As we recover from the New Years Eve hangovers, pack away the holiday decorations, and start to go back to a normal routine, many of us may find it difficult to get back into the swing of things. This year with the holidays falling on weekends, I know I felt like what is supposed to be a time of celebration and peace, was instead draining and unrelaxing.
Beyond the stress and physical exhaustion, I found myself a bit overwhelmed by the pain of those around me and in the world at large. With unemployment in the United States hovering around 9%, and endless stories of financial distress in Europe, I cannot help but wonder of those that will be sleeping out in the cold this January, and of the families that over-stretched themselves during the holidays, and are now feeling the pressure that comes with that.
When I saw photos of my friend Nina in the hospital and heard of how much pain she was in, my heart sank a little to know that an artist that I admire so much is suffering and could barely walk.
I thought of my cousin Kim and her family. Her husband Ben is suffering from cancer and is beginning to undergo his final and most aggressive round of chemotherapy. Because of his illness, he has not been able to work, and with Kim being a school-teacher and they having three young children, paying bills is becoming more and more difficult. The financial stress though is only part of the emotional turmoil that cancer has brought to their home.
I was reminded of Christmas day last year, when my family met at the hospital to check out my grandmother. She had been in with pneumonia, which she had in both lungs and was having trouble breathing. She was being released Christmas day, and while she was upset to have missed the family’s Christmas Eve dinner and candlelight service at Church, she was relieved that she was not going to miss the holiday all together. Even though she was allowed to go home, the doctors had found additional spots on her lung x-rays, which we found out later was lung cancer that would end up taking her from us just two months later. So I was reminded again of the loss of our matriarch.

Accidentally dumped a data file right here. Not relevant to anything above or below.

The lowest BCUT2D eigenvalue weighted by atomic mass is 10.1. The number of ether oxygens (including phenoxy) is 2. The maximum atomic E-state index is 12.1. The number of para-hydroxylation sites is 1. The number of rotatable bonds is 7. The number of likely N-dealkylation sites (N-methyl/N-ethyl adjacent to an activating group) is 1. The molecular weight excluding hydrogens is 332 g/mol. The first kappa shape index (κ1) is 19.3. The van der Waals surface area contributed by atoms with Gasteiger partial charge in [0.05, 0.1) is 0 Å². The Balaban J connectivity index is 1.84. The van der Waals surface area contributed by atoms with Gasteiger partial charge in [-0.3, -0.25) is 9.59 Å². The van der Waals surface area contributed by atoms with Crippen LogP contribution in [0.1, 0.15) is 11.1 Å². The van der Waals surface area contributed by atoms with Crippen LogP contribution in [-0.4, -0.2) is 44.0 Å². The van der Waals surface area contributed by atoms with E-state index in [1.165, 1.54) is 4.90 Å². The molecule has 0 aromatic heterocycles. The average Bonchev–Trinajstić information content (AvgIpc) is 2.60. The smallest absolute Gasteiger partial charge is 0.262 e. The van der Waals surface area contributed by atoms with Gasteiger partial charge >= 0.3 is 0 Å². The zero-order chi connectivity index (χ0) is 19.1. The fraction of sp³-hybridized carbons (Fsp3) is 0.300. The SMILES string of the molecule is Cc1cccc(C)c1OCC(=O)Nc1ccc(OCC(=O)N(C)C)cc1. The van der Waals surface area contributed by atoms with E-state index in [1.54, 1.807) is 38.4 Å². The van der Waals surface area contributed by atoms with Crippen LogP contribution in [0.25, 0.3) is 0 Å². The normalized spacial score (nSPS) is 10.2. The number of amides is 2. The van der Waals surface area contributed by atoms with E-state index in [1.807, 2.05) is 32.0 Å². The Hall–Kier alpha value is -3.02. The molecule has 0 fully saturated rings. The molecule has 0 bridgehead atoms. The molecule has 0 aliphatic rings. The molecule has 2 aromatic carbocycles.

I went back to look at photos from that Christmas day in the hospital. I had snapped two back to back. On of my grandmother, still in her robe and hospital gown sitting in a chair as we waited for the paperwork to be finished. The second of my father sitting in the windowsill right behind her. I remembered someone commenting to me that they both had the same look on their faces. And they do. It is a stoic expression that is stern and at the same time patient and kind. I look at they way they hold themselves. Even though she is worried, exhausted, and still having difficulty breathing, she sits in her hospital chair with poise and grace, as if it was her thrown. And even though her hair isn’t curled the way she likes it, and she isn’t wearing the red holiday sweater that would prefer over the robe, and the frailty of old age is overtaking her, she looks regal.
I look at my father who wears that same stoic expression, and sits up straight with is arms crossed. He is scared that he’s about to loose his mother, which he is. He is stressed about how to take care of her and his father. He is anxious to get to the Christmas party with the family, because he knows that, however temporary, it will bring joy to everyone to celebrate his mother’s return home with the whole family. And yet, he too waits for the hospital’s paperwork with gravitas.
I see these photos and feel blessed. My grandmother taught her son this virtue and I feel renewed and lucky that he has passed it along to me.
My family decided not to exchange Christmas gifts this year. Instead we gave the money we would have spent on presents to Kim and Ben, so that as they struggle through their hardships this January, at least one part will be a little easier.
My friend is home and recovering well. She took photos of herself in the hospital. She told me loves photographs of people in the hospital. They are so real.
How true. It is photos of people in the hospital that taught me to realize that maybe I need to just take some moments of reflection to see the celebration and joy that the holidays really did bring, and that I can start this new year with a sense of peace after all.